The Indian Analyst
 

South Indian Inscriptions

 

 

Contents

Introduction

Preface

Contents

List of Plates

Abbreviations

Corrigenda

Images

Introduction

The Discovery of the Vakatakas

Vakataka Chronology

The Home of The Vakatakas

Early Rulers

The Main Branch

The Vatsagulma Branch

Administration

Religion

Society

Literature

Architecture, Sculpture and Painting

Texts And Translations  

Inscriptions of The Main Branch

Inscriptions of The Feudatories of The Main Branch

Inscriptions of The Vatsagulma Branch

Inscriptions of The Ministers And Feudatories of The Vatsagulma Branch

Index

Other South-Indian Inscriptions 

Volume 1

Volume 2

Volume 3

Vol. 4 - 8

Volume 9

Volume 10

Volume 11

Volume 12

Volume 13

Volume 14

Volume 15

Volume 16

Volume 17

Volume 18

Volume 19

Volume 20

Volume 22
Part 1

Volume 22
Part 2

Volume 23

Volume 24

Volume 26

Volume 27

Tiruvarur

Darasuram

Konerirajapuram

Tanjavur

Annual Reports 1935-1944

Annual Reports 1945- 1947

Corpus Inscriptionum Indicarum Volume 2, Part 2

Corpus Inscriptionum Indicarum Volume 7, Part 3

Kalachuri-Chedi Era Part 1

Kalachuri-Chedi Era Part 2

Epigraphica Indica

Epigraphia Indica Volume 3

Epigraphia
Indica Volume 4

Epigraphia Indica Volume 6

Epigraphia Indica Volume 7

Epigraphia Indica Volume 8

Epigraphia Indica Volume 27

Epigraphia Indica Volume 29

Epigraphia Indica Volume 30

Epigraphia Indica Volume 31

Epigraphia Indica Volume 32

Paramaras Volume 7, Part 2

Śilāhāras Volume 6, Part 2

Vākāṭakas Volume 5

Early Gupta Inscriptions

Archaeological Links

Archaeological-Survey of India

Pudukkottai

THE DISCOVERY OF THE VAKATAKAS

 

were vivified . . . . The credit of the revival of Hindu art which had been universally attributed by the present-day writers wholly to the Guptas, like the credit of Sanskrit revival, really belongs to the Vākāṭakas.”1 Many of Jayaswal’s theories about the Nāgas, Vākāṭakas and Pallavas have been shown by sober criticism to be untenable, but there is no doubt that his powerful advocacy of the Vākāṭakas brought that dynasty into prominence and served to obtain recognition for their achievements.

...Further progress in our knowledge of the history of the Vākāṭakas was made in 1939 by the discovery of a copper-plate grant of the Vākāṭaka king Vindhyaśakti II at Bāsim (or Vāśīm) in the Akōlā District of Vidarbha. Before this discovery all writers who wrote on the Vākāṭakas believed that there was only one line of succession in the Vākāṭaka dynasty,2 notwithstanding the explicit statement in the Purāṇas that Pravīra, the son of Vindhyaśakti, who is plainly identical with the Vākātaka Samrāṭ Pravarasēna I, had four sons, all of whom came to the throne,3 and the discrepant evidence of the inscription in Ajaṇṭā Cave XVI which, multilated as it is, did not seem to give quite the same line of succession as the copper-plate grants.4 From the Bāsim plates, which I edited in the Epigraphia Indica, Vol. XXVI, pp. 137 f., I showed for the first time that the Vākāṭaka family branched off after the death of Pravarasena I. The statement in the Purāṇas that he had four sons is probably correct. Two of these are known (i) Gautamīputra, who predeceased his father and whose son Rudrasēna I succeeded Pravarasēna I ; and (ii) Sarvasēna, whose son Vindhyaśakti II issued the Bāsim plates.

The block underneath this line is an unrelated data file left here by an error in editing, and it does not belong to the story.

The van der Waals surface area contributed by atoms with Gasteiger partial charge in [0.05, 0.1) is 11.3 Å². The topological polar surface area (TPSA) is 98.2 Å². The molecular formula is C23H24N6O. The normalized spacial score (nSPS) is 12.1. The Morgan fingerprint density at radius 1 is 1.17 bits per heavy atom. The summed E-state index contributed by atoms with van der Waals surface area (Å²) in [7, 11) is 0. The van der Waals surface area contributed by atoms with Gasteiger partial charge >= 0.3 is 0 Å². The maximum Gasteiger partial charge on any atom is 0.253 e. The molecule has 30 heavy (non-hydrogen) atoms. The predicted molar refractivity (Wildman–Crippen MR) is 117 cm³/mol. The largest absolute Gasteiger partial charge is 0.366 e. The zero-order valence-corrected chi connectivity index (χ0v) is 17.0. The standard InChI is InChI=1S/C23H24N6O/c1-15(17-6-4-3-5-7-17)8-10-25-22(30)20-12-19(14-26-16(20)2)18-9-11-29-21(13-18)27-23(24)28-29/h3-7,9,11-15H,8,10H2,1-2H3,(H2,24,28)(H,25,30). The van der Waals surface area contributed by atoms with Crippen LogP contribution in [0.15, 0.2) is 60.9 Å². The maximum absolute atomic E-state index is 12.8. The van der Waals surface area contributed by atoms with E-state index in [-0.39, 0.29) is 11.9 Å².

I also showed from the inscription in Ajaṇṭā Cave XVI, which I re-deciphered from a fresh estampage,5 that the record contained the names, now partly mutilated, of the princes Sarvasēna and Vindhyasēna, the latter being evidently identical with Vindhyaśakti II, who issued the Bāsim plates. It would seem, therefore, that the extensive empire of Pravarasēna I was divided among his sons after his death. His grandson Rudrasēna I obtained Northern Vidarbha as his patrimony, and ruled from the old capital Purikā. Sarvasēna, the second son, obtained Southern Vidarbha extending to the Gōdāvarī. Where the other two sons were ruling is not yet known. They may have held the country south of the Gōdāvarī as well as Dakshiṇa Kōsala. Their rule seems to have come to an end by the rise of the Early Rāshṭrakūṭas and the Śakas in Kuntala, and the Nalas and others in Dakshiṇa Kōsala. In my article on the Rāshṭrakūṭas of Mānapura.6 published in 1944, I showed that Mānāṅka, the progenitor of this Rāshṭrakūṭa family, flourished about 375 A.C. and ruled from Mānapura which is probably identical with the modern village Māṇ on the Māṇ river in Sātārā District from Mānapura which of the Mahārāshṭra State. Later, from some coins discovered in the excavations at Kōṇḍāpur and other plactes I showed that a Śaka dynasty flourished in the Mahisha country comprising the southern portion of the former Hyderabad State and the adjoining territory.7 It was founded by the Śaka king Māna who rose to power after the downfall of the Sātavāhanas. These Early Rāshṭrakūṭas and the Śakas were thus the southern neighbours of the Vākāṭakas.
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1 Jayaswal, History of India, 150 A.D. to 350 A.D., pp. 95 f.
2 Aiyangar thought that there was a dispute about succession after the death of Pravarasēna II, and Narēndrasēna probably took the kingdom from an elder brother. Ancient India, p. 114.
3 Pargiter, Dynasties of the Kali Age, p. 50,
4 For this see A.S.W.I., Vol. IV, p. 128. The names of Vākāṭaka princes mentioned in this Ajaṇṭā inscription have to be revised as shown below, pp. 104 f.
5 Hyderabad Archaelological Series, No. 14.
6 A.B.O.R.I., Vol. XXV, pp. 36 f.
7 J.N.S.I., Vol. XI, pp. 1. f; Vol. XII, pp. 90 f.; Vol. XV, pp. 115 f.

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